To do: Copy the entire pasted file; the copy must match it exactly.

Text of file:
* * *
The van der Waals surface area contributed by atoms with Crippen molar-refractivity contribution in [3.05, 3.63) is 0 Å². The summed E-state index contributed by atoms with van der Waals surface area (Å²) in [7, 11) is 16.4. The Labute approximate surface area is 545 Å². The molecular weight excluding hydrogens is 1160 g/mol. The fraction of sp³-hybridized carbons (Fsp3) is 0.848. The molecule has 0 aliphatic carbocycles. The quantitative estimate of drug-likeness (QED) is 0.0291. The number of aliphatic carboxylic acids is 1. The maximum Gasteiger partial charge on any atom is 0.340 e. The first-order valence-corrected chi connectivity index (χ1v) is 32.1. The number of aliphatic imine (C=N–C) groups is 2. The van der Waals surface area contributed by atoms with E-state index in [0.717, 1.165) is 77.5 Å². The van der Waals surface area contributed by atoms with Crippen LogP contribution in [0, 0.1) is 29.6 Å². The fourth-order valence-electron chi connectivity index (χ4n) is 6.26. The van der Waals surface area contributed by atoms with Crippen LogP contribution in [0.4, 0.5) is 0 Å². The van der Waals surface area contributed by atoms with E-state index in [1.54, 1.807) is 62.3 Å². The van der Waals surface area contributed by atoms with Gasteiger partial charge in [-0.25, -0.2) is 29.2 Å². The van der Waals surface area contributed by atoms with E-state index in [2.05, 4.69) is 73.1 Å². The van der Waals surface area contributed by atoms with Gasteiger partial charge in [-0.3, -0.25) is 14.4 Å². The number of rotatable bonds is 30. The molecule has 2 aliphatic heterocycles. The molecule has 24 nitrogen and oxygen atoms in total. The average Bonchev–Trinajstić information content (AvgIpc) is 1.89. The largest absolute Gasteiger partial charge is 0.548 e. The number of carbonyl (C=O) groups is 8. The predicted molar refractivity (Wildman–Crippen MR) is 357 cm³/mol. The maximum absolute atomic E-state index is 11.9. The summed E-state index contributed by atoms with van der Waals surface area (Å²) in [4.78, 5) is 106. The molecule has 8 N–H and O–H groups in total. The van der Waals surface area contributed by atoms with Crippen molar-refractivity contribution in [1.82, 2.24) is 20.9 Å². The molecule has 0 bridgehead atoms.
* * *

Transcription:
The van der Waals surface area contributed by atoms with Crippen molar-refractivity contribution in [3.05, 3.63) is 0 Å². The summed E-state index contributed by atoms with van der Waals surface area (Å²) in [7, 11) is 16.4. The Labute approximate surface area is 545 Å². The molecular weight excluding hydrogens is 1160 g/mol. The fraction of sp³-hybridized carbons (Fsp3) is 0.848. The molecule has 0 aliphatic carbocycles. The quantitative estimate of drug-likeness (QED) is 0.0291. The number of aliphatic carboxylic acids is 1. The maximum Gasteiger partial charge on any atom is 0.340 e. The first-order valence-corrected chi connectivity index (χ1v) is 32.1. The number of aliphatic imine (C=N–C) groups is 2. The van der Waals surface area contributed by atoms with E-state index in [0.717, 1.165) is 77.5 Å². The van der Waals surface area contributed by atoms with Crippen LogP contribution in [0, 0.1) is 29.6 Å². The fourth-order valence-electron chi connectivity index (χ4n) is 6.26. The van der Waals surface area contributed by atoms with Crippen LogP contribution in [0.4, 0.5) is 0 Å². The van der Waals surface area contributed by atoms with E-state index in [1.54, 1.807) is 62.3 Å². The van der Waals surface area contributed by atoms with Gasteiger partial charge in [-0.25, -0.2) is 29.2 Å². The van der Waals surface area contributed by atoms with E-state index in [2.05, 4.69) is 73.1 Å². The van der Waals surface area contributed by atoms with Gasteiger partial charge in [-0.3, -0.25) is 14.4 Å². The number of rotatable bonds is 30. The molecule has 2 aliphatic heterocycles. The molecule has 24 nitrogen and oxygen atoms in total. The average Bonchev–Trinajstić information content (AvgIpc) is 1.89. The largest absolute Gasteiger partial charge is 0.548 e. The number of carbonyl (C=O) groups is 8. The predicted molar refractivity (Wildman–Crippen MR) is 357 cm³/mol. The maximum absolute atomic E-state index is 11.9. The summed E-state index contributed by atoms with van der Waals surface area (Å²) in [4.78, 5) is 106. The molecule has 8 N–H and O–H groups in total. The van der Waals surface area contributed by atoms with Crippen molar-refractivity contribution in [1.82, 2.24) is 20.9 Å². The molecule has 0 bridgehead atoms.